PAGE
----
The gamma rays of different energies interact with the material in very different ways, and how the signals are attenuated will be a very good indicator of what the atomic number of the hidden material is, and its potential density. We can observe the characteristics of transmission of these particles to understand what we are looking at.

Anna Erickson, Assistant Professor, George W. Woodruff School of Mechanical Engineering, Georgia Institute of Technology, University of Michigan

When the neutrons come into contact with fissile materials, they set off a fission reaction, producing both timely and delayed neutrons which can be identified regardless of concealment.

The neutrons are crucial to this method as they do not prompt a time-delayed reaction with materials that are non-fissionable, such as lead, providing an indication that there are potential nuclear weapon creation materials present inside the shielding.

If you have something benign, but heavy – like tungsten, for instance – versus something heavy and shielded like uranium, we can tell from the signatures of the neutrons. We can see the signature of special nuclear materials very clearly in the form of delayed neutrons. This happens only if there are special nuclear materials present.

Anna Erickson, Assistant Professor, George W. Woodruff School of Mechanical Engineering, Georgia Institute of Technology, University of Michigan

X-rays were used to actively detect the presence of radioactive materials in the past. Erickson stated that that method was not successful when there was heavy shielding and because of the potential damage to the cargo caused by higher doses of X-rays. The new method, however, uses discrete energies of neutrons and photons, reducing the quantity of energy flowing into the container.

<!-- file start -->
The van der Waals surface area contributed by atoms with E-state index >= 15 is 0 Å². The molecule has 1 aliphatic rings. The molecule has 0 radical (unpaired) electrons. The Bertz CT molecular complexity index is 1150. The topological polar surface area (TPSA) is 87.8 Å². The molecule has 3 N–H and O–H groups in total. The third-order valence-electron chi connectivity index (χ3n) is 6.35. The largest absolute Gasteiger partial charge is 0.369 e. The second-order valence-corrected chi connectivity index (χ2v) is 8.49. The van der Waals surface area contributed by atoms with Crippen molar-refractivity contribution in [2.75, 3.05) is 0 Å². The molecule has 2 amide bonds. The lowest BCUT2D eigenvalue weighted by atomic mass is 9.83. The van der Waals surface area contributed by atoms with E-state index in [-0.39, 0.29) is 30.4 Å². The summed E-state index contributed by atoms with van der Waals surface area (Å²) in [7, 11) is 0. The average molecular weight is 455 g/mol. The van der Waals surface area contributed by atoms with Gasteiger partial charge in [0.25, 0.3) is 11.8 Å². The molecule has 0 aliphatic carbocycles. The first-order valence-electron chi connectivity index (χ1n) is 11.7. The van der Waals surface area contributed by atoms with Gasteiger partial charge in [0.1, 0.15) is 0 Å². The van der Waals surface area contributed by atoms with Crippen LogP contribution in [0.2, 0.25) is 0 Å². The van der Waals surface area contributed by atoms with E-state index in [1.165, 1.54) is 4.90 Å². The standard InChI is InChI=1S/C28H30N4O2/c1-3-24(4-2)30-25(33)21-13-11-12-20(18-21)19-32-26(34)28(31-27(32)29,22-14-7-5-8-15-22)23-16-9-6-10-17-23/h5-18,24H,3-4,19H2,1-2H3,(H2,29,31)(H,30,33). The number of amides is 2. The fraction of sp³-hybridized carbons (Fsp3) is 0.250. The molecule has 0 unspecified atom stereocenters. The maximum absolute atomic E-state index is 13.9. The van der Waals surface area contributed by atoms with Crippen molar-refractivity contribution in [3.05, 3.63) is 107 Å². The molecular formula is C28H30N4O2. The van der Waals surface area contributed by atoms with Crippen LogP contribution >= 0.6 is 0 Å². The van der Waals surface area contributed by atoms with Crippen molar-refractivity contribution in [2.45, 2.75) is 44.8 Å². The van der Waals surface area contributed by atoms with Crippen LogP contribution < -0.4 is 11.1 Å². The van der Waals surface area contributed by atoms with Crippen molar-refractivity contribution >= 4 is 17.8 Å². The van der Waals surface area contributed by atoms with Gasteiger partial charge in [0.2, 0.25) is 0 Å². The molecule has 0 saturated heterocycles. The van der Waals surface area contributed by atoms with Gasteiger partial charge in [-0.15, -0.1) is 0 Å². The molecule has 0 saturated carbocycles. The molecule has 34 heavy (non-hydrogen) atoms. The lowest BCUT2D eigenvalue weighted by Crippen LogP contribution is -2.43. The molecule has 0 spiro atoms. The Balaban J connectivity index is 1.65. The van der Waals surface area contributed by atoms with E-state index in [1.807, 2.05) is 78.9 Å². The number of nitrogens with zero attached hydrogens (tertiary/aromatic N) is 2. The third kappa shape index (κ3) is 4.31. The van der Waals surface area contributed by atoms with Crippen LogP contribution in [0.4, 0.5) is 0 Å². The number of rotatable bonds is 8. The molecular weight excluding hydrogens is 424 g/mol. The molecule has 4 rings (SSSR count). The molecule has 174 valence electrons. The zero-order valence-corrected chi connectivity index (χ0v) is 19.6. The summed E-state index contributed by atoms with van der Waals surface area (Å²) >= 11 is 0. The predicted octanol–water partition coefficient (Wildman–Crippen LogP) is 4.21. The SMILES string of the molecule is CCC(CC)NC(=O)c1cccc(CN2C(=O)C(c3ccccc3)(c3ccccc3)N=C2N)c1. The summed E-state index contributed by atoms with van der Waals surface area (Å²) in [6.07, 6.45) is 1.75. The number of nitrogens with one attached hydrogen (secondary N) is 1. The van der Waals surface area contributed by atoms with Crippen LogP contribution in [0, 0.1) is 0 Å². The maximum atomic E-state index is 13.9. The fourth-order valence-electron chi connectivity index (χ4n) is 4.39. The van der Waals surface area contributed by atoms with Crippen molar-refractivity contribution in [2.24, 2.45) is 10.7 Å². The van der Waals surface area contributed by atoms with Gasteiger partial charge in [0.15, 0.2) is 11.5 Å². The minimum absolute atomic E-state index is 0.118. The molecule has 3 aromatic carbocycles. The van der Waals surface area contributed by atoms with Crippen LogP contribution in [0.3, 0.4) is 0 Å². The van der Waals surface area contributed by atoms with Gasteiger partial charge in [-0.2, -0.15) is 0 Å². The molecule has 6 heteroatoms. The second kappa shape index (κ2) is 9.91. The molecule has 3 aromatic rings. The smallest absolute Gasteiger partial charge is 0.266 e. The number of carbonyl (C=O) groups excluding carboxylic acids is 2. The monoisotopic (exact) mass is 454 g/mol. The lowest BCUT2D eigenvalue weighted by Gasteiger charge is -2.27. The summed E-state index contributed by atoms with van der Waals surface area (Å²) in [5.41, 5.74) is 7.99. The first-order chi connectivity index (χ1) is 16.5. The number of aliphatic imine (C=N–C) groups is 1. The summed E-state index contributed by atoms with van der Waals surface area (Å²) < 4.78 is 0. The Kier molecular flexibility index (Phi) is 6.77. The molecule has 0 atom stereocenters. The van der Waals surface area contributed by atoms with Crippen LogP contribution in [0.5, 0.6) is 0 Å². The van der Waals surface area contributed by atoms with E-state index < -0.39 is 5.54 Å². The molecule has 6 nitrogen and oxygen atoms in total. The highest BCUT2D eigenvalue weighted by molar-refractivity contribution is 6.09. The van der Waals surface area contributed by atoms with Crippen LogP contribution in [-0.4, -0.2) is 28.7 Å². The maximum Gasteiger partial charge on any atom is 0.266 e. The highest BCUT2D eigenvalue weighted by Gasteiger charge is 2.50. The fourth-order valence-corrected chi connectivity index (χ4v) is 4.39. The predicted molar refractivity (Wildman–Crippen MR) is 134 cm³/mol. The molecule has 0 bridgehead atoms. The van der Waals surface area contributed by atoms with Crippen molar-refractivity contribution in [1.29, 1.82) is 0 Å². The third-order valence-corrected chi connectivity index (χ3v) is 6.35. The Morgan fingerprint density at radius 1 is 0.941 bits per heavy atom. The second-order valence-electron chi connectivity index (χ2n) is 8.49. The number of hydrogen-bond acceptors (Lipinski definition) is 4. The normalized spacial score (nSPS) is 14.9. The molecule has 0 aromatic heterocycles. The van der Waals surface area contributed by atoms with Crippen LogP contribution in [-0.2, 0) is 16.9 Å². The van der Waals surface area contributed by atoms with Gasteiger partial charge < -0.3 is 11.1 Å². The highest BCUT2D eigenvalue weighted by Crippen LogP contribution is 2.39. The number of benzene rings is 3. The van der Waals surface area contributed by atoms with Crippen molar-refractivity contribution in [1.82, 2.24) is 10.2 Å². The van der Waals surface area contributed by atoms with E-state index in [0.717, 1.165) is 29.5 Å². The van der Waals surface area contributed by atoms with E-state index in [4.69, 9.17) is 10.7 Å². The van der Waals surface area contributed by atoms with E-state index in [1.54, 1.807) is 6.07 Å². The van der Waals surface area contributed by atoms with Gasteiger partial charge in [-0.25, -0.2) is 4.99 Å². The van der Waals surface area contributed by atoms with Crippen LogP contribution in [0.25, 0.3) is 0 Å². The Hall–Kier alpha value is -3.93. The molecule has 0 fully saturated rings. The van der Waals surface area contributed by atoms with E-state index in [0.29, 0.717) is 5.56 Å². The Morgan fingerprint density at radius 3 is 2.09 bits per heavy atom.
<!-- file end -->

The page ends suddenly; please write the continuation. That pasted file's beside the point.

Georgia Tech’s team was headed by Erickson, and the University of Michigan and Penn State University teams were led by Igor Jovanovic, professor of nuclear engineering and radiological sciences. Together they illustrated that the method functions in a laboratory setting by detecting uranium rods and plates.

The testing was performed in partnership with the Massachusetts Institute of Technology at the Bates Linear Accelerator Center, and the researchers used a fan-like outline of particles developed by an ion accelerator and emitted at 4.4 and 15.1 MeV. The particles were passed via a shielded radioactive material, and were measured on the other side using Cherenkov quartz detectors, which were connected to photomultiplier tubes.

This provided proof that the physics works, and that we can use these particles to actually distinguish among various materials, including special nuclear materials.

Igor Jovanovic, Professor of Nuclear Engineering and Radiological Sciences, Penn State University

The method is yet to be tested on steel cargo containers in real life. But the team believes that these types of investigations will soon take place.

In addition to the probable homeland security applications, the technology can also be applied in materials science, low-energy nuclear physics, medical imaging, and industrial imaging. The research also included graduate students Paul Rose, Jr. (Georgia Tech) and Jason Nattress (University of Michigan) and postdoctoral research associate Michael Mayer (Penn State University).